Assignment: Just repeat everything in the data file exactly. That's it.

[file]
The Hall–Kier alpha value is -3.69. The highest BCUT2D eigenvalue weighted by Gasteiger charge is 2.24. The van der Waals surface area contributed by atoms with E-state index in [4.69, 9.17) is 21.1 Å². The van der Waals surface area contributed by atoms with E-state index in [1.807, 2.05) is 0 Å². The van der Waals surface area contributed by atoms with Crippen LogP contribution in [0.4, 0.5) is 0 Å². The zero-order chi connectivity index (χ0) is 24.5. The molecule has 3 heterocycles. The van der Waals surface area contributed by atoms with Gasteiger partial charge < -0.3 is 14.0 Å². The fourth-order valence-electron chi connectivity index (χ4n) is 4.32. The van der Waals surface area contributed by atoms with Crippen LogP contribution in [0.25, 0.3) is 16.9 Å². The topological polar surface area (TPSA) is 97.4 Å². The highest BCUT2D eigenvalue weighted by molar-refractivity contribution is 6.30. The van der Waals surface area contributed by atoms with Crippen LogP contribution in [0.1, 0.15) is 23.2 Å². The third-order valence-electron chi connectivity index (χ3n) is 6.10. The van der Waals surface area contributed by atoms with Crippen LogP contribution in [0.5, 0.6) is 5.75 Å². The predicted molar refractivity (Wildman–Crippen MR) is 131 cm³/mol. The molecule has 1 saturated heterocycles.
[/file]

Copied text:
The Hall–Kier alpha value is -3.69. The highest BCUT2D eigenvalue weighted by Gasteiger charge is 2.24. The van der Waals surface area contributed by atoms with E-state index in [4.69, 9.17) is 21.1 Å². The van der Waals surface area contributed by atoms with E-state index in [1.807, 2.05) is 0 Å². The van der Waals surface area contributed by atoms with Crippen LogP contribution in [0.4, 0.5) is 0 Å². The zero-order chi connectivity index (χ0) is 24.5. The molecule has 3 heterocycles. The van der Waals surface area contributed by atoms with Gasteiger partial charge < -0.3 is 14.0 Å². The fourth-order valence-electron chi connectivity index (χ4n) is 4.32. The van der Waals surface area contributed by atoms with Crippen LogP contribution in [0.25, 0.3) is 16.9 Å². The topological polar surface area (TPSA) is 97.4 Å². The highest BCUT2D eigenvalue weighted by molar-refractivity contribution is 6.30. The van der Waals surface area contributed by atoms with Crippen LogP contribution in [0.1, 0.15) is 23.2 Å². The third-order valence-electron chi connectivity index (χ3n) is 6.10. The van der Waals surface area contributed by atoms with Crippen LogP contribution in [0.5, 0.6) is 5.75 Å². The predicted molar refractivity (Wildman–Crippen MR) is 131 cm³/mol. The molecule has 1 saturated heterocycles.